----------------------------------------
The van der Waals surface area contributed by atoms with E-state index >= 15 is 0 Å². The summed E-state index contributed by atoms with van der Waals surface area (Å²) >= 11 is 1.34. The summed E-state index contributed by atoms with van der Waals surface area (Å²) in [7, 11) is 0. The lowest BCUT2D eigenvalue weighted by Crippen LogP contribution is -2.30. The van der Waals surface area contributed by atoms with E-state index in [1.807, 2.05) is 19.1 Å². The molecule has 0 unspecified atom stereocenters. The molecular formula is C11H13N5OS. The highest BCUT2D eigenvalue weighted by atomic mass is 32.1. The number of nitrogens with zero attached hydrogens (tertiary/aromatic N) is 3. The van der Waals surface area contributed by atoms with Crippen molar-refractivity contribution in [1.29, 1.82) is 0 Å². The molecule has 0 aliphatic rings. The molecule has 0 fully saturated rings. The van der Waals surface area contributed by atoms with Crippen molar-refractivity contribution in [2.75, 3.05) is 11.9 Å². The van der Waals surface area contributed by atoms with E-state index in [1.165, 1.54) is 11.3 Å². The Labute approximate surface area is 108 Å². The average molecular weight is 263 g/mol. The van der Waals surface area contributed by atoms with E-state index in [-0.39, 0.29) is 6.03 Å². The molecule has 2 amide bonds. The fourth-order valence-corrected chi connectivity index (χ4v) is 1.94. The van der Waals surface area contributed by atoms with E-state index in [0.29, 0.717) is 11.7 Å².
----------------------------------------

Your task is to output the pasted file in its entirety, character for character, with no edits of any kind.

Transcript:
The van der Waals surface area contributed by atoms with E-state index >= 15 is 0 Å². The summed E-state index contributed by atoms with van der Waals surface area (Å²) >= 11 is 1.34. The summed E-state index contributed by atoms with van der Waals surface area (Å²) in [7, 11) is 0. The lowest BCUT2D eigenvalue weighted by Crippen LogP contribution is -2.30. The van der Waals surface area contributed by atoms with E-state index in [1.807, 2.05) is 19.1 Å². The molecule has 0 unspecified atom stereocenters. The molecular formula is C11H13N5OS. The highest BCUT2D eigenvalue weighted by atomic mass is 32.1. The number of nitrogens with zero attached hydrogens (tertiary/aromatic N) is 3. The van der Waals surface area contributed by atoms with Crippen molar-refractivity contribution in [1.29, 1.82) is 0 Å². The molecule has 0 aliphatic rings. The molecule has 0 fully saturated rings. The van der Waals surface area contributed by atoms with Crippen molar-refractivity contribution in [2.75, 3.05) is 11.9 Å². The van der Waals surface area contributed by atoms with E-state index in [1.165, 1.54) is 11.3 Å². The Labute approximate surface area is 108 Å². The average molecular weight is 263 g/mol. The van der Waals surface area contributed by atoms with E-state index in [-0.39, 0.29) is 6.03 Å². The molecule has 2 amide bonds. The fourth-order valence-corrected chi connectivity index (χ4v) is 1.94. The van der Waals surface area contributed by atoms with E-state index in [0.29, 0.717) is 11.7 Å².